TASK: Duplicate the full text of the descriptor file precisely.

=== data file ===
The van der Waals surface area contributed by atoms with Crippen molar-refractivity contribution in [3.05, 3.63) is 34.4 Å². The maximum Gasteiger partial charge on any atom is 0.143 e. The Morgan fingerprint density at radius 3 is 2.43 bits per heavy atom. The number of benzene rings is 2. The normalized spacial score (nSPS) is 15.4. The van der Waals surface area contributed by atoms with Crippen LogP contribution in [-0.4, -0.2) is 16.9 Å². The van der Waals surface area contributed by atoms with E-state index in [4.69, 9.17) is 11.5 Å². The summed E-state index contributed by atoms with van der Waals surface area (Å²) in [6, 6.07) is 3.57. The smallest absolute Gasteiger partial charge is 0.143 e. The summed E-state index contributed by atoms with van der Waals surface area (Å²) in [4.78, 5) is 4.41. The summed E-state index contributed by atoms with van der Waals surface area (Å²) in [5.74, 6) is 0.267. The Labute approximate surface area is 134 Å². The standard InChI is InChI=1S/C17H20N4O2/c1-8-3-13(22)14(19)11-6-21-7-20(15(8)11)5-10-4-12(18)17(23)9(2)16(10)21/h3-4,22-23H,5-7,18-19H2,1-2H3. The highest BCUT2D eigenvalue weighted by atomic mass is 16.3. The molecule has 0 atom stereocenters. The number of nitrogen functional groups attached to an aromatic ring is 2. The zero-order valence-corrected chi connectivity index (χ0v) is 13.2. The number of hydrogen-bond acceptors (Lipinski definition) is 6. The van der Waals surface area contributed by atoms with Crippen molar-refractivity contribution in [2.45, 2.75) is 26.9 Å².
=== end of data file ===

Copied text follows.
The van der Waals surface area contributed by atoms with Crippen molar-refractivity contribution in [3.05, 3.63) is 34.4 Å². The maximum Gasteiger partial charge on any atom is 0.143 e. The Morgan fingerprint density at radius 3 is 2.43 bits per heavy atom. The number of benzene rings is 2. The normalized spacial score (nSPS) is 15.4. The van der Waals surface area contributed by atoms with Crippen LogP contribution in [-0.4, -0.2) is 16.9 Å². The van der Waals surface area contributed by atoms with E-state index in [4.69, 9.17) is 11.5 Å². The summed E-state index contributed by atoms with van der Waals surface area (Å²) in [6, 6.07) is 3.57. The smallest absolute Gasteiger partial charge is 0.143 e. The summed E-state index contributed by atoms with van der Waals surface area (Å²) in [4.78, 5) is 4.41. The summed E-state index contributed by atoms with van der Waals surface area (Å²) in [5.74, 6) is 0.267. The Labute approximate surface area is 134 Å². The standard InChI is InChI=1S/C17H20N4O2/c1-8-3-13(22)14(19)11-6-21-7-20(15(8)11)5-10-4-12(18)17(23)9(2)16(10)21/h3-4,22-23H,5-7,18-19H2,1-2H3. The highest BCUT2D eigenvalue weighted by atomic mass is 16.3. The molecule has 0 atom stereocenters. The number of nitrogen functional groups attached to an aromatic ring is 2. The zero-order valence-corrected chi connectivity index (χ0v) is 13.2. The number of hydrogen-bond acceptors (Lipinski definition) is 6. The van der Waals surface area contributed by atoms with Crippen molar-refractivity contribution in [2.45, 2.75) is 26.9 Å².